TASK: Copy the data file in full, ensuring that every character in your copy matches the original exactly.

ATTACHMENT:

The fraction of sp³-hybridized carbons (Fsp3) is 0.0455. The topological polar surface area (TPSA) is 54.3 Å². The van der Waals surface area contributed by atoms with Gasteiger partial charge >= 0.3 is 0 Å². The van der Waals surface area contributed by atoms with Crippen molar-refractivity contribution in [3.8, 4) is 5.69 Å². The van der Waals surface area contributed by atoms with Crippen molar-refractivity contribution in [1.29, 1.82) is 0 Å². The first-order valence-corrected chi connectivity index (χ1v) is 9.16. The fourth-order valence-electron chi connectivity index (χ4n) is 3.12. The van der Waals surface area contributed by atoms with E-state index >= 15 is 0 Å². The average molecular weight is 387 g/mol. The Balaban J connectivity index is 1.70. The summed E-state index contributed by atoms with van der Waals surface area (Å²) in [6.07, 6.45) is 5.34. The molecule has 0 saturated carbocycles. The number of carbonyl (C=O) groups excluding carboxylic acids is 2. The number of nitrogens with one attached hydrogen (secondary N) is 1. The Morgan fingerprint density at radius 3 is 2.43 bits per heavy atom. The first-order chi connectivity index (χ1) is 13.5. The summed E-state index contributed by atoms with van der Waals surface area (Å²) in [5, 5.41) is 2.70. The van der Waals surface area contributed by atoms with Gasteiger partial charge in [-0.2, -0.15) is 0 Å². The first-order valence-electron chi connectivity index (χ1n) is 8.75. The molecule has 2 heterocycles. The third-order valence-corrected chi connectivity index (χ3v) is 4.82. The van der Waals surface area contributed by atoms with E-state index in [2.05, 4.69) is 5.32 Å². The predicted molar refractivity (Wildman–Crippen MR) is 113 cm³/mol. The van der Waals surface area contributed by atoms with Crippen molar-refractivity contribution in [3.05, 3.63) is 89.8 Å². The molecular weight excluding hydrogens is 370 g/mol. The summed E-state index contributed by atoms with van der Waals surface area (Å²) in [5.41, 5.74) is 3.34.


The fraction of sp³-hybridized carbons (Fsp3) is 0.0455. The topological polar surface area (TPSA) is 54.3 Å². The van der Waals surface area contributed by atoms with Gasteiger partial charge >= 0.3 is 0 Å². The van der Waals surface area contributed by atoms with Crippen molar-refractivity contribution in [3.8, 4) is 5.69 Å². The van der Waals surface area contributed by atoms with Crippen molar-refractivity contribution in [1.29, 1.82) is 0 Å². The first-order valence-corrected chi connectivity index (χ1v) is 9.16. The fourth-order valence-electron chi connectivity index (χ4n) is 3.12. The van der Waals surface area contributed by atoms with E-state index >= 15 is 0 Å². The average molecular weight is 387 g/mol. The Balaban J connectivity index is 1.70. The summed E-state index contributed by atoms with van der Waals surface area (Å²) in [6.07, 6.45) is 5.34. The molecule has 0 saturated carbocycles. The number of carbonyl (C=O) groups excluding carboxylic acids is 2. The number of nitrogens with one attached hydrogen (secondary N) is 1. The Morgan fingerprint density at radius 3 is 2.43 bits per heavy atom. The first-order chi connectivity index (χ1) is 13.5. The summed E-state index contributed by atoms with van der Waals surface area (Å²) in [5, 5.41) is 2.70. The van der Waals surface area contributed by atoms with Gasteiger partial charge in [-0.2, -0.15) is 0 Å². The first-order valence-electron chi connectivity index (χ1n) is 8.75. The molecule has 2 heterocycles. The third-order valence-corrected chi connectivity index (χ3v) is 4.82. The van der Waals surface area contributed by atoms with E-state index in [2.05, 4.69) is 5.32 Å². The predicted molar refractivity (Wildman–Crippen MR) is 113 cm³/mol. The van der Waals surface area contributed by atoms with Crippen molar-refractivity contribution in [3.05, 3.63) is 89.8 Å². The molecular weight excluding hydrogens is 370 g/mol. The summed E-state index contributed by atoms with van der Waals surface area (Å²) in [5.41, 5.74) is 3.34.